There is something peculiar going on with Melbourne’s trains. A couple of years ago we received a new fleet of brand new Siemens trains and everything worked fine. This year the same trains have a mysterious and serious problem: they don’t stop when and where the driver wants them to. The brakes seem to have a problem and no one can pinpoint the difficulty. According to The Age, there is a glimmer of hope but the resolution is dragging out. Experts have been flown in and the best people are working on the issue, so why is it taking so long to resolve?
What increases my befuddlement is the apparent nuts and bolts characteristic of the problem (at least that is how it appears). A train is a system (admittedly complicated) you can pull apart, analyse each component, make a diagnosis and put back together and you still have a train. So the solution, therefore, can’t be just a simple malfunction of equipment there must be something more complex occurring.
Could it be that they just don’t have the right people working on the problem, that the true experts on maintaining Siemens trains are yet to be engaged? I think this is unlikely given the concern and inconvenience the absence of these trains is causing Melbourne commuters, Connex and the Victorian Government. Could it be that this type of problem hasn’t been encountered anywhere else in the world and the engineers are simply not equipped to handle the problem? That’s hard to believe given the number of these trains working diligently on so many tracks around the world. While the problem might not be identical, if it were a purely mechanical issue the mechanics would be able to spot it and fix it.
But any issue involving people is never purely mechanical. When people are involved in problem solving we need to consider how knowledge is flowing from one person to another; from one group to another; from one organisation to another. Here are some possibilities that might be hindering the resolution of the unstoppable train problem.
The people responsible for the day to day maintenance of the trains in Melbourne (I’ll call them the mechanics) don’t know the experts that well from Siemens (I’ll call them the engineers). Knowledge will only flow between these groups after a relationship has developed and trust formed. If the first time they have ever met is in the heat of resolving a high profile issue, then tempers are likely to be frayed, finger-pointing occurs and communications stop. In the future, prepare for emergencies by ensuring the experts know the people on the ground.
Mechanics tend to be practical, concrete thinkers. Experts like to work with abstractions. Engineers like to work with drawings and designs. When there is a problem, go back to the drawings to figure out what is going on. Mechanics like to try things out. Get another part, replace an old one, see what happens. The two groups speak different languages. One solution is help both groups become bi-lingual and show more empathy for the others’ approach. And mechanics and engineers wont be the only groups involved who speak a different professional language. The policy folks from the department, the politicians and the rail safety regulator will have a way of talking that will be different again.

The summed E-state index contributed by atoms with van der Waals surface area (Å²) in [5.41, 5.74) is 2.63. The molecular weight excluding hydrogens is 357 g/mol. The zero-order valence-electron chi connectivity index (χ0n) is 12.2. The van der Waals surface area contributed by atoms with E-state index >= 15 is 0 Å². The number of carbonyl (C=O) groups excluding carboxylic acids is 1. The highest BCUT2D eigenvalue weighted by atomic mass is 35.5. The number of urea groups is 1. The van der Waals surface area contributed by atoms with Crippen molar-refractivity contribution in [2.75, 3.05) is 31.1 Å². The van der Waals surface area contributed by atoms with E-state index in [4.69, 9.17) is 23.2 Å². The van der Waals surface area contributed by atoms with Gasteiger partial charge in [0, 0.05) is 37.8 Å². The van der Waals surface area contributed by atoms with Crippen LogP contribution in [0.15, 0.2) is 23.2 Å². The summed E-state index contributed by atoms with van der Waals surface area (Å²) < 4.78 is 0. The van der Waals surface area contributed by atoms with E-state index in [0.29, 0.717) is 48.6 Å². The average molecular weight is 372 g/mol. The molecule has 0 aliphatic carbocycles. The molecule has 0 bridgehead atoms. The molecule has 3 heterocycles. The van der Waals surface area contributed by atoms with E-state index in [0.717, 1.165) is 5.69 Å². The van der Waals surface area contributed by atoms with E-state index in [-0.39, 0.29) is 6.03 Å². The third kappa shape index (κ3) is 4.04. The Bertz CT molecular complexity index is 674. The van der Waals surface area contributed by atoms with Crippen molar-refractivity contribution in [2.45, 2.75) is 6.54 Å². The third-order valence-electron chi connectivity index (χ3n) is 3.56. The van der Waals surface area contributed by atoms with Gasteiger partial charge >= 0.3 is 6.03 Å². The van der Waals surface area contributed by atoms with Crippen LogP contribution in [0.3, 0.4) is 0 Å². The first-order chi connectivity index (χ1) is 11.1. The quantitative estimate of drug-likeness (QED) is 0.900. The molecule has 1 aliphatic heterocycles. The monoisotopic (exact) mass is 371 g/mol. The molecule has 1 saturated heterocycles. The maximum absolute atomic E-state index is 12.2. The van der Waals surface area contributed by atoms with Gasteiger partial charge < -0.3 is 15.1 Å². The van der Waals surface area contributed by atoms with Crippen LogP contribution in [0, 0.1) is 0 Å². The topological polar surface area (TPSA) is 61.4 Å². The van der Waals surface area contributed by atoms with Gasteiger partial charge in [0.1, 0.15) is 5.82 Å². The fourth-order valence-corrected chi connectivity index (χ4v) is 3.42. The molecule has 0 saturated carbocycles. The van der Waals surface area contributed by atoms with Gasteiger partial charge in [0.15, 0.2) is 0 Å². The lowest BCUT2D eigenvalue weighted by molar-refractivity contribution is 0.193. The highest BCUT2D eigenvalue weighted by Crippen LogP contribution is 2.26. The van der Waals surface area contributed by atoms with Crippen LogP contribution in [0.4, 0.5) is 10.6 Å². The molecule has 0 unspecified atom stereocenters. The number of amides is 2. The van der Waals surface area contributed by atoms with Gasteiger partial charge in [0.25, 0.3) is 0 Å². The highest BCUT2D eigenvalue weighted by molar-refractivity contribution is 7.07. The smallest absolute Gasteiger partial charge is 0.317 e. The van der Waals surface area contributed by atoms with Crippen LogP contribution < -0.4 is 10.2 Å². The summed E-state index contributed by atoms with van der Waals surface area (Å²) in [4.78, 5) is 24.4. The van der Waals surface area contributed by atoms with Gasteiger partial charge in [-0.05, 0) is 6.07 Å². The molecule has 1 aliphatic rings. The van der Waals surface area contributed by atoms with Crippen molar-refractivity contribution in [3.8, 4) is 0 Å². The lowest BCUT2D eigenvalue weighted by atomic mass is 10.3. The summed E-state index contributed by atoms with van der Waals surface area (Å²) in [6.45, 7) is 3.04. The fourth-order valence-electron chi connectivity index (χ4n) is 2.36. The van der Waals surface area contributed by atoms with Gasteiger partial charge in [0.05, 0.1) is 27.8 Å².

While the absence of pre-existing relationships and the lack of a common language among experts will slow the flow of knowledge, there are a myriad of other possibilities and it’s impossible to predict which one will help resolve the problem. The key point is that a complex problem like this requires the team to try things, make educated guesses and see what happens, while ensuring the public is kept safe and services are maintained as best as they can.
The unstoppable train problem is unlikely to be a mere mechanical fault. It sounds like a knowledge problem: an inability to find and access the right knowledge when it is needed. But don’t be fooled in thinking this knowledge resides in a database somewhere. More than likely it is contained in the experiences and stories of groups of people around the world who don’t even realise they have the answer or that anyone is looking for it.
About Shawn Callahan
Shawn, author of Putting Stories to Work, is one of the world's leading business storytelling consultants. He helps executive teams find and tell the story of their strategy. When he is not working on strategy communication, Shawn is helping leaders find and tell business stories to engage, to influence and to inspire. Shawn works with Global 1000 companies including Shell, IBM, SAP, Bayer, Microsoft & Danone. Connect with Shawn on: